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• To record the history of the large format movies and the 70mm cinemas as remembered by the people who worked with the films. Both during making and during running the films in projection rooms and as the audience, looking at the curved screen., a unique internet based magazine, with articles about 70mm cinemas, 70mm people, 70mm films, 70mm sound, 70mm film credits, 70mm history and 70mm technology. Readers and fans of 70mm are always welcome to contribute.

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This article first appeared in 70mm
The 70mm Newsletter

Reprinted from: British Kinematography Sound and Television, August 1973 and supplied by Mr Grant Lobban.. Issue 54 - September 1998
The Pik-A-Movie 70mm cassette with 70mm film. Picture by Thomas Hauerslev.

The Pik-A-Movie system was invented by Dr Leo W. Wells and developed by Panacolor in which the German company Zeiss is the major shareholder.

The system differs in that the cassette contains film and the equipment is shown by optical rear projection to the viewer. Each viewer is delivered his own set when he requests the service and consequently the system can be used in any hotel. This is a considerable advantage when it is realised that only a very small percentage of British Hotels contain a colour television in each room.

The cassette used in the system contains 300ft of film and is suffcient for two hours of programme. A single full length feature can be shown, or as many as six different subjects may be programmed in a single cassette measuring 61/2" x 7" x 4" (16,51 x 17,78 x 10,16cm). When operating the machine, facilities are available for repeating sections of the film or for studying a single frame.

Further in 70mm reading:'s 1998 News

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The Pik-A-Movie 70mm roll of 70mm film. Picture by Thomas Hauerslev.

A special film process is adopted in producing the films for the cassette. Twelve rows of super-8 sized pictures and twelve tracks of optical sound are printed on a 70mm film as shown. It is, therefore, necessary for the projector to be indexed from one row to another in order to completely show the contents of the magazine. The film is transported through the projector in a horizontal plane and the first row of pictures and sound are projected. At the end of the first row an inaudible tone is superimposed onto the soundtrack which causes the film projector mechanism to step-up one row and reverse the direction of the film. This operation is repeated for the remaining rows of the film: at the end of the twelfth row the film is returned to a start position and the projector is automatically shut-off, leaving the film completely rewound in the magazine. The film is transported at 30 ft (9,144m) per minute and shown at a frame rate of 24 frames per second. It is projected onto a rear projection type screen normally measuring 71/4" x 10" (18,415 x 25,4cm) although this size can be increased to 11" x 16" (27,94 x 40,64cm).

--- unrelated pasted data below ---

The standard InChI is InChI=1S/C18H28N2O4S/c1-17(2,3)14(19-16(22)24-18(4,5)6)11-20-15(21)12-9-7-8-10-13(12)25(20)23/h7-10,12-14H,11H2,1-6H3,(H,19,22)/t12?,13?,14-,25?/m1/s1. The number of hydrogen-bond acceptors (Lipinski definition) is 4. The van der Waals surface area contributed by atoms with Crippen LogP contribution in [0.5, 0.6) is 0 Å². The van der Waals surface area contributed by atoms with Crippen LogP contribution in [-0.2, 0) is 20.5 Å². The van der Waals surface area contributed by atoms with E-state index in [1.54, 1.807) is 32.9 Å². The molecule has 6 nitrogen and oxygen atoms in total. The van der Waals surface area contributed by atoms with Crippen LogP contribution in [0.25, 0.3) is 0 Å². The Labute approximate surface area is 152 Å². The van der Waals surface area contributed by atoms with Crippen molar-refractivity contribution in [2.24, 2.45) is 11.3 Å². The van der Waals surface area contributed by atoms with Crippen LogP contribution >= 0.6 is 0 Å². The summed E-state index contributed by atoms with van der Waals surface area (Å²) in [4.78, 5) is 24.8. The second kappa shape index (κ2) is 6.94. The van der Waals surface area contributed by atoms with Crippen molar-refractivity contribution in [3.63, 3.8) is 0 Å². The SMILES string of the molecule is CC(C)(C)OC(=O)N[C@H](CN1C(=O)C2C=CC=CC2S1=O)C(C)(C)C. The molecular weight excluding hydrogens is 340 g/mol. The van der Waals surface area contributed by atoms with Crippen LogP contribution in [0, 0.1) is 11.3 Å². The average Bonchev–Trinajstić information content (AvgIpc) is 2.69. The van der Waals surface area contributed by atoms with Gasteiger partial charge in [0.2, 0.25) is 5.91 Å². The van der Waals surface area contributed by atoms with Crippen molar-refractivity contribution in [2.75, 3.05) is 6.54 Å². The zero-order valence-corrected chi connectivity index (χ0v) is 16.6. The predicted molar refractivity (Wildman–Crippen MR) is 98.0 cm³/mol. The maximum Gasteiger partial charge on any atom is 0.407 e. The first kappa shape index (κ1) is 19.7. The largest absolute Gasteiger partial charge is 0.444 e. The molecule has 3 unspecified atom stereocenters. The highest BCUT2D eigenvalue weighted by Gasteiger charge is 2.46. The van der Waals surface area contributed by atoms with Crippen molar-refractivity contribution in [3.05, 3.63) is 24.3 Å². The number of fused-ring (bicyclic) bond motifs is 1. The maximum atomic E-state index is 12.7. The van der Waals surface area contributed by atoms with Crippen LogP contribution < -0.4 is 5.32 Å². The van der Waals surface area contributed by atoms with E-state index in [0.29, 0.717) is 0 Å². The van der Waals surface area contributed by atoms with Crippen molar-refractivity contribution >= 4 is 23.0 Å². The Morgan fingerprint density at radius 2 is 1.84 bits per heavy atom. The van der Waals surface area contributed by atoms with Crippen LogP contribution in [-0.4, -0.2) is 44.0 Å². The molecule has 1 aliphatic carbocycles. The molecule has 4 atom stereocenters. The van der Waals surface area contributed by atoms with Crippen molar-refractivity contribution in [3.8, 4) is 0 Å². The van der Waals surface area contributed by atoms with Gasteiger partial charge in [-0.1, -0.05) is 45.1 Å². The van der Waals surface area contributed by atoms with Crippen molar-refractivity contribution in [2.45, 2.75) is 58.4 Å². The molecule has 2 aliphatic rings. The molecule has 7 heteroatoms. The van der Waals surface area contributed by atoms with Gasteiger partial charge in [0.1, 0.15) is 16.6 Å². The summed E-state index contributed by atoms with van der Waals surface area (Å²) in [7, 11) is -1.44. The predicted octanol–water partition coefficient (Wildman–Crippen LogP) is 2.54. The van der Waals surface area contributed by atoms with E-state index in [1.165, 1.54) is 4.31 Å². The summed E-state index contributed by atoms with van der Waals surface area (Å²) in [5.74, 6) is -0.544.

The operational controls are simple and in addition to the normal controls for stop, start and volume, the viewer has the facilities for selecting any row of the film and for reversing the direction of the film if required.

The system provides a solution for reducing the amount of film required to show a full length movie and substantially reduces the processing cost for producing duplicate prints. The cassette also provides protection against damage normally encountered when the film is handled. The system is obviously adaptable with the correct software to applications other than hotel movies and then it would be entering the same market as EVR.

Reprinted from Journal of the SMPTE, May 1967

The Pik-A-Movie 70mm cassette and roll of 70mm film. Picture by Thomas Hauerslev.

The Panacolor cartridge, incorporating 10 rows of a modified 8mm format on a 70mm film, uses a cartridge containing up to 350 ft (106,68m) of the 70mm film with a film projection rate of 24 frames/s at 26 ft/min incorporating photographic sound and a left-to-right and vise versa instead of up-and-down transport. The projection unit has been introduced as a rear-screen unit with a direct projection option and incorporates a rotating prism synchronized by means of a sprocket. Each cartridge can contain up to 12 different short subjects, or single-concept films up to 10 minutes running time, with random or successive selection.
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Updated 07-01-21